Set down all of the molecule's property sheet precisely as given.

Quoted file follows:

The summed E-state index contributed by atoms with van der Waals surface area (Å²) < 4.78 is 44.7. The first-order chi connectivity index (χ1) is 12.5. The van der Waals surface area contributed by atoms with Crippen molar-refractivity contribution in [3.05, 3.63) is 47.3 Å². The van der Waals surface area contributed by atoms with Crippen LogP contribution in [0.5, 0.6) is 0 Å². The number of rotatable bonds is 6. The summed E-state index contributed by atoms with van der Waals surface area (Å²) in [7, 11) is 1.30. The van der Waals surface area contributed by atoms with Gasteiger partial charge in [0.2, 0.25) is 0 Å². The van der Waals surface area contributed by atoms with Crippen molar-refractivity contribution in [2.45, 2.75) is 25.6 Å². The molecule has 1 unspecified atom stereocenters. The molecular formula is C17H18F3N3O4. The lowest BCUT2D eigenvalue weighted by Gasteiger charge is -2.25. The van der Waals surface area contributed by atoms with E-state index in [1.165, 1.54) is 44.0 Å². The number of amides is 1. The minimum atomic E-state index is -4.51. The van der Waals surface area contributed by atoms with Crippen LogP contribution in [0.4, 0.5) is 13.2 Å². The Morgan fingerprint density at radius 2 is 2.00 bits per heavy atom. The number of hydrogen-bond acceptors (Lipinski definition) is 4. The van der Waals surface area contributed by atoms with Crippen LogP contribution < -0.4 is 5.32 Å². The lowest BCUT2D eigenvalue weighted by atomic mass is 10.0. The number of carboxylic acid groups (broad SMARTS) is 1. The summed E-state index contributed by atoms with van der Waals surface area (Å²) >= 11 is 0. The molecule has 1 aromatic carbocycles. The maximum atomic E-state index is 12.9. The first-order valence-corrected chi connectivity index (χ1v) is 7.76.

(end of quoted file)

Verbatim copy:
The summed E-state index contributed by atoms with van der Waals surface area (Å²) < 4.78 is 44.7. The first-order chi connectivity index (χ1) is 12.5. The van der Waals surface area contributed by atoms with Crippen molar-refractivity contribution in [3.05, 3.63) is 47.3 Å². The van der Waals surface area contributed by atoms with Crippen LogP contribution in [0.5, 0.6) is 0 Å². The number of rotatable bonds is 6. The summed E-state index contributed by atoms with van der Waals surface area (Å²) in [7, 11) is 1.30. The van der Waals surface area contributed by atoms with Gasteiger partial charge in [0.2, 0.25) is 0 Å². The van der Waals surface area contributed by atoms with Crippen molar-refractivity contribution in [2.45, 2.75) is 25.6 Å². The molecule has 1 unspecified atom stereocenters. The molecular formula is C17H18F3N3O4. The lowest BCUT2D eigenvalue weighted by Gasteiger charge is -2.25. The van der Waals surface area contributed by atoms with E-state index in [1.165, 1.54) is 44.0 Å². The number of amides is 1. The minimum atomic E-state index is -4.51. The van der Waals surface area contributed by atoms with Crippen LogP contribution in [0.4, 0.5) is 13.2 Å². The Morgan fingerprint density at radius 2 is 2.00 bits per heavy atom. The number of hydrogen-bond acceptors (Lipinski definition) is 4. The van der Waals surface area contributed by atoms with Crippen LogP contribution < -0.4 is 5.32 Å². The lowest BCUT2D eigenvalue weighted by atomic mass is 10.0. The number of carboxylic acid groups (broad SMARTS) is 1. The summed E-state index contributed by atoms with van der Waals surface area (Å²) >= 11 is 0. The molecule has 1 aromatic carbocycles. The maximum atomic E-state index is 12.9. The first-order valence-corrected chi connectivity index (χ1v) is 7.76.